Wednesday, November 28, 2007

The Possible Navy Frogman

WNDR-AM Radio no longer exists in Syracuse, but on October 24, 1976 I appeared as a guest on a weekly Sunday evening talk show entitled "Open Forum." Host Mike Cahill rather surprised me because his invitation included no mention of the skeptical astronomer who joined us for a discussion about UFOs.

We consumed about two and a half hours of this program that ran from 7:00 to midnight. There was a tape of the show, but only of the part where we talked about UFOs. Later, after I had returned home, still listening to program callers who phoned in long after the fact, the UFO topic remained hot. Now, there were numerous prank calls that night, as one might expect, with regret. But. . .

There was one particular caller, a man with a young-sounding voice, who had an immediate answer for every question the host asked. The caller claimed to have been a U.S. Navy frogman who, as part of a team of seven, assisted in the successful recovery of a strange submerged object that he called a UFO, or a part of one, on December 7, 1969. He reported its location as the Atlantic Ocean, not far from Guantanamo.

I listened intently from home, wishing I were still at the studio to take the call. The caller exhibited a few seconds of hesitation at only one point, and that is when host Cahill requested the retrieval's location. Following disclosure, the man clearly stated that he was warned never to discuss the incident under threat of some undefined punishment. At that point, he also warned radio listeners intrigued by the UFO subject not to get too involved, whatever that meant. The caller did seem genuinely afraid to leave his name off the air and feared his call being traced. He had commented that he probably said too much already.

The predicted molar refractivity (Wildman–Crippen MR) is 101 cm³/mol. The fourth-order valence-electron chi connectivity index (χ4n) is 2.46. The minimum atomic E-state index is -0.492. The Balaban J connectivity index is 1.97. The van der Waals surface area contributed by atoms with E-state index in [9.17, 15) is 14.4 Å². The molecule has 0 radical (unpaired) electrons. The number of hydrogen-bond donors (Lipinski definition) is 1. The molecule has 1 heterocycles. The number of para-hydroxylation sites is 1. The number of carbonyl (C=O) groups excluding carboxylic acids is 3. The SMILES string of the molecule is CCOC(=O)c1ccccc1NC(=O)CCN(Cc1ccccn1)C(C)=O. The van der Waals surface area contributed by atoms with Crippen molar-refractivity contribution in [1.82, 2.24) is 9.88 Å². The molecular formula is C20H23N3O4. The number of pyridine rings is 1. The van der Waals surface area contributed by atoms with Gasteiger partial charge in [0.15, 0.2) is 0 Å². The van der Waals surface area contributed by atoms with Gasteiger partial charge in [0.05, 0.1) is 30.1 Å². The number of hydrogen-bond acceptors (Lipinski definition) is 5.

I phoned Mike Cahill Monday morning (I was unable to reach him the previous evening) to see if a studio tape recording existed of the show, but there was no tape. He, too, had wished for a recording of this most intriguing call. He promised to contact me with any further information, but nothing materialized.

Monday evening I phoned Coral Lorenzen about this, she was "intrigued" and thought perhaps some of their military members could look into this.

As an aside, this is also the call where Coral informed me that an interview about APRO had just appeared in Oui Magazine and that there was some misquoting involved. She vowed to do no more interviews via phone unless she could tape them and review the articles first. I had to conceal my laughter when she confessed no prior knowledge that Oui featured pictures of naked women and, indeed, she insisted that her son cut the article out and give to her so she wouldn't have to look at the other contents -- and then she threw the remainder in the trash.

By this point, her husband Jim had fully recovered from heart bypass surgery and felt great. Coral was expecting a call from a Japanese film company this very evening, intent upon coming to the U.S. to film a documentary about UFO abductions, and she was working on a new book regarding abductions based upon what she called seven good cases. Quite confident, Coral promised the book would be unlike any other UFO book. I'm not sure whether anything more developed from this ongoing project, and I also suspect that answers to a great many questions like this will only be answered when access to APRO's files occurs someday (these invaluable files are apparently in the hands of a couple who somehow inherited them after Coral's death and APRO's demise).